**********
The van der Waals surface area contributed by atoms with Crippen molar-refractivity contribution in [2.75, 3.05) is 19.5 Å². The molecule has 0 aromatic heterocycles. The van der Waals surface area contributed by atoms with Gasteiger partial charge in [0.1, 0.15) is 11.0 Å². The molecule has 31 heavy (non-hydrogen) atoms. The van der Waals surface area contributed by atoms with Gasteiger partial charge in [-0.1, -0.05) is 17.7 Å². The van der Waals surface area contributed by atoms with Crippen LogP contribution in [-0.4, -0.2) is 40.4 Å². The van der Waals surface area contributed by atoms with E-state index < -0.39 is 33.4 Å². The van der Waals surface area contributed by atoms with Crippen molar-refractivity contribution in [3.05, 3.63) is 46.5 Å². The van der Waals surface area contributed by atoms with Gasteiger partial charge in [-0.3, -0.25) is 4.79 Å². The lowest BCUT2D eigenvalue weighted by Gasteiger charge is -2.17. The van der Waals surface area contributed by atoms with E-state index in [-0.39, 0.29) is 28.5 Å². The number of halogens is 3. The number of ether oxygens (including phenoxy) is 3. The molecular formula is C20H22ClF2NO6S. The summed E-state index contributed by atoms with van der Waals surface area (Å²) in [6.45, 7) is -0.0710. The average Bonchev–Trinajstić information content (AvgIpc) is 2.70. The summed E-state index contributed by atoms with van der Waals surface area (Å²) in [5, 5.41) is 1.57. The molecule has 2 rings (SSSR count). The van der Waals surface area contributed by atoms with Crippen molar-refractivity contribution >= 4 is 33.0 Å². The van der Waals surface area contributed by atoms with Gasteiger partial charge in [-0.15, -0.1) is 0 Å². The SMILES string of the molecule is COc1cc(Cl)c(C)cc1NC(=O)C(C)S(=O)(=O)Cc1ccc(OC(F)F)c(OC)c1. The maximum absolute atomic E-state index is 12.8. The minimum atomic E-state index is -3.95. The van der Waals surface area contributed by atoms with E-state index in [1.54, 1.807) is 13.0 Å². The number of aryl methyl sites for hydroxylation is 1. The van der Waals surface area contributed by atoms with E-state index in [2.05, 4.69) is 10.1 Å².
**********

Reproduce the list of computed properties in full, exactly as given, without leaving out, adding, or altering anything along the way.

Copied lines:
The van der Waals surface area contributed by atoms with Crippen molar-refractivity contribution in [2.75, 3.05) is 19.5 Å². The molecule has 0 aromatic heterocycles. The van der Waals surface area contributed by atoms with Gasteiger partial charge in [0.1, 0.15) is 11.0 Å². The molecule has 31 heavy (non-hydrogen) atoms. The van der Waals surface area contributed by atoms with Gasteiger partial charge in [-0.1, -0.05) is 17.7 Å². The van der Waals surface area contributed by atoms with Crippen LogP contribution in [-0.4, -0.2) is 40.4 Å². The van der Waals surface area contributed by atoms with E-state index < -0.39 is 33.4 Å². The van der Waals surface area contributed by atoms with Crippen molar-refractivity contribution in [3.05, 3.63) is 46.5 Å². The van der Waals surface area contributed by atoms with Gasteiger partial charge in [-0.3, -0.25) is 4.79 Å². The lowest BCUT2D eigenvalue weighted by Gasteiger charge is -2.17. The van der Waals surface area contributed by atoms with E-state index in [-0.39, 0.29) is 28.5 Å². The number of halogens is 3. The number of ether oxygens (including phenoxy) is 3. The molecular formula is C20H22ClF2NO6S. The summed E-state index contributed by atoms with van der Waals surface area (Å²) in [6.45, 7) is -0.0710. The average Bonchev–Trinajstić information content (AvgIpc) is 2.70. The summed E-state index contributed by atoms with van der Waals surface area (Å²) in [5, 5.41) is 1.57. The molecule has 2 rings (SSSR count). The van der Waals surface area contributed by atoms with Crippen molar-refractivity contribution >= 4 is 33.0 Å². The van der Waals surface area contributed by atoms with Gasteiger partial charge in [-0.15, -0.1) is 0 Å². The SMILES string of the molecule is COc1cc(Cl)c(C)cc1NC(=O)C(C)S(=O)(=O)Cc1ccc(OC(F)F)c(OC)c1. The maximum absolute atomic E-state index is 12.8. The minimum atomic E-state index is -3.95. The van der Waals surface area contributed by atoms with E-state index in [1.54, 1.807) is 13.0 Å². The number of aryl methyl sites for hydroxylation is 1. The van der Waals surface area contributed by atoms with E-state index in [2.05, 4.69) is 10.1 Å².